The red dress: embracing your feminine from within

Mirjam Grupp

Mirjam Grupp writes about real love, romantic relationships and everything that falls between those two.

Recently, I moved into a new apartment. After a year of living out of two suitcases, I finally saw all of my clothes again. Amongst them—in a box labeled vintage—there was a bright red flamenco-inspired dress that I had intended to sell or give.

In my last article, I have briefly told you about the green feminine dress from Paris, the one that looked good on my body—but where I did not fit in emotionally.

This red dress was akin. To me, it was the dress of a woman who is calmly comfortable with feeling sexy and being seen.

I wore it once, and it felt as if I was dressing up for carnival as the character of the woman I was longing to be.

When I found the red dress again, I tried it on and looked into the mirror. This time, it felt less like a costume and more like second skin. I kept wearing the dress while unpacking and started thinking about what had happened since I had put it in the box. Why did it, now, fit much more emotionally?

The short answer: I developed a connection to my feminine. But what does this look like? There are many aspects to it—today, I want to dive into three.

Weak vs. Soft

For a long time, I thought that being soft means being weak. That anyone could hurt me or take advantage of me when I did not armor myself with a protective shield that let bounce off any hostile attempts. The problem with this protection shield is that once installed, it doesn't easily go away when you want or need it to. It literally becomes harder to let someone or something in. Unfortunately, it also prevents feelings from being expressed. This protective shield also manifests in the body, on the breastbone-area, and over the heart. Inside of it, there is a beautiful world that longs to get out. At one point, this longing to to let other people in, to be connected, outweighed my fear of being hurt or rejected. In two years of Grinberg bodywork, I melted the shield and learnt to let what hurt pass through. Brene Brown has a post on her Instagram: Soft chest. Strong back. That sums it up pretty much. She also added Wild Heart.

I find it healthy to use the adjective weak only when you want to describe a state lacking physical or emotional energy.

Impression vs. Expression

I had become tired of impressing others. Trying to impress is an attempt to control how others perceive me. It is an understandable attempt, yet it is draining. It is also pointless because I am not others, and I do not know how they experience the world (and me). Impressing means taking the desired end result, says the calm sexy woman in the red dress – and then dressing and forcing myself into it. Expressing means taking the time (and it can be a lot of time) to find out where – let's stick with the red dress example – calm and sexy resides within. Next, it means living these feelings – and letting the reception where it belongs: to the others.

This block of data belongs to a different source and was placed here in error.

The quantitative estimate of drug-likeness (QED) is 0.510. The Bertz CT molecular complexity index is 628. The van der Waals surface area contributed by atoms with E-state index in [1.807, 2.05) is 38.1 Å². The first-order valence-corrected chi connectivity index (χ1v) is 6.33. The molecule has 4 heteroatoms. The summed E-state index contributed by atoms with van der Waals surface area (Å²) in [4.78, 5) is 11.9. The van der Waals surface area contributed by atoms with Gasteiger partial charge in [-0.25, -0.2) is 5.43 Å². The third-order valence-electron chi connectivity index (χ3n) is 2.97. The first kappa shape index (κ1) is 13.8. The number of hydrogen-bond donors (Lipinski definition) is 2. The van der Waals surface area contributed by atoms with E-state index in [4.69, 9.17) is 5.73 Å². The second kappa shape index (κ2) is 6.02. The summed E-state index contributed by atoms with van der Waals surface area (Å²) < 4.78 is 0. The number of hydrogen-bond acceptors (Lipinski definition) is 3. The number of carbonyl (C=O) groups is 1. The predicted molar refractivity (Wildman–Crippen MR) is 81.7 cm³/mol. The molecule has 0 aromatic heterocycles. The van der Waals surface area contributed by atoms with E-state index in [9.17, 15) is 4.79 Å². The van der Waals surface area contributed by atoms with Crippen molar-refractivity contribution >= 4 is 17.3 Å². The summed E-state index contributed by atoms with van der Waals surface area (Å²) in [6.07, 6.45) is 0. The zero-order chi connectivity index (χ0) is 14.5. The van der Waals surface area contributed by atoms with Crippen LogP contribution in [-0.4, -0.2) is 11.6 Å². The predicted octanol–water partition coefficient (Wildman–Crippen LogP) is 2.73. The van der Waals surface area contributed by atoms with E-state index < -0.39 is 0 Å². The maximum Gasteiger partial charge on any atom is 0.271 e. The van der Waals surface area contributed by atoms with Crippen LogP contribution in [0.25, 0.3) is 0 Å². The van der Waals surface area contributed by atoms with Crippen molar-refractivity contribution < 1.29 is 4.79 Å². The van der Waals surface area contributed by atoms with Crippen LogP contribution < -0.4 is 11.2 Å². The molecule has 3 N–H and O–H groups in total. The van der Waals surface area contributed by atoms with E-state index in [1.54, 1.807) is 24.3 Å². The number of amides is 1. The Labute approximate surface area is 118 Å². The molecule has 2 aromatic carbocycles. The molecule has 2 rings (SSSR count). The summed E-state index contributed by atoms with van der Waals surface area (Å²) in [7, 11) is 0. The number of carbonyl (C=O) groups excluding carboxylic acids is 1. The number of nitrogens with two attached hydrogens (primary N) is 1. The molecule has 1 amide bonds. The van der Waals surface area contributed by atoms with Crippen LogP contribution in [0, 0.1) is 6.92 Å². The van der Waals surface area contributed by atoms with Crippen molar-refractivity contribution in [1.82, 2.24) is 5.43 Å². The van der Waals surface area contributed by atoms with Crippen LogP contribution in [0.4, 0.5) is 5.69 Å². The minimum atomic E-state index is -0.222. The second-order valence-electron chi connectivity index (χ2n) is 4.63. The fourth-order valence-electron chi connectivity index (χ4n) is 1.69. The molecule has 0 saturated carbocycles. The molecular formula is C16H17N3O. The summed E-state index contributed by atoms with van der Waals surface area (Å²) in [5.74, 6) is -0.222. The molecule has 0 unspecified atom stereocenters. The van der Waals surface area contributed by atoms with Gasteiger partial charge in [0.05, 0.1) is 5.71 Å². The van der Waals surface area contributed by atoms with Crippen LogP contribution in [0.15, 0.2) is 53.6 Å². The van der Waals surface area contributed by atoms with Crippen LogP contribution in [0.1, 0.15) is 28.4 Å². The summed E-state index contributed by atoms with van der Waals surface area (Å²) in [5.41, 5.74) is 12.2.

Sex vs. Sexuality

The past year encompassed the period of lockdown and limited social life. This out-of-ordinary period of physical isolation helped me clearly see the difference between sex and my very own sexuality. During this time, I was not in a committed relationship (or with a regular sexual partner). At the beginning of 2020, I had been open and looking forward to meeting someone during the good vibes of the Berlin spring. It changed because  of  the pandemic. At first, I was angry and felt cheated out of what I wanted. Then, I got frustrated by my own frustration and started to ask what it was that I really really wanted? The answer was: to become one with my very own sexuality. Again, this was something only to be found (and developed from) within. And the lockdown helped very much in the sense that it let me take  the time to find it. Now, the how-to is very personal to each of us, and I don't want to share my process in public. But if you have questions or feel like you need inspiration, shoot me a message via Instagram.

The feminine is like love—it is always there, within us.
We do not have to create it—but connect and give space to it.



© sauer zine 2020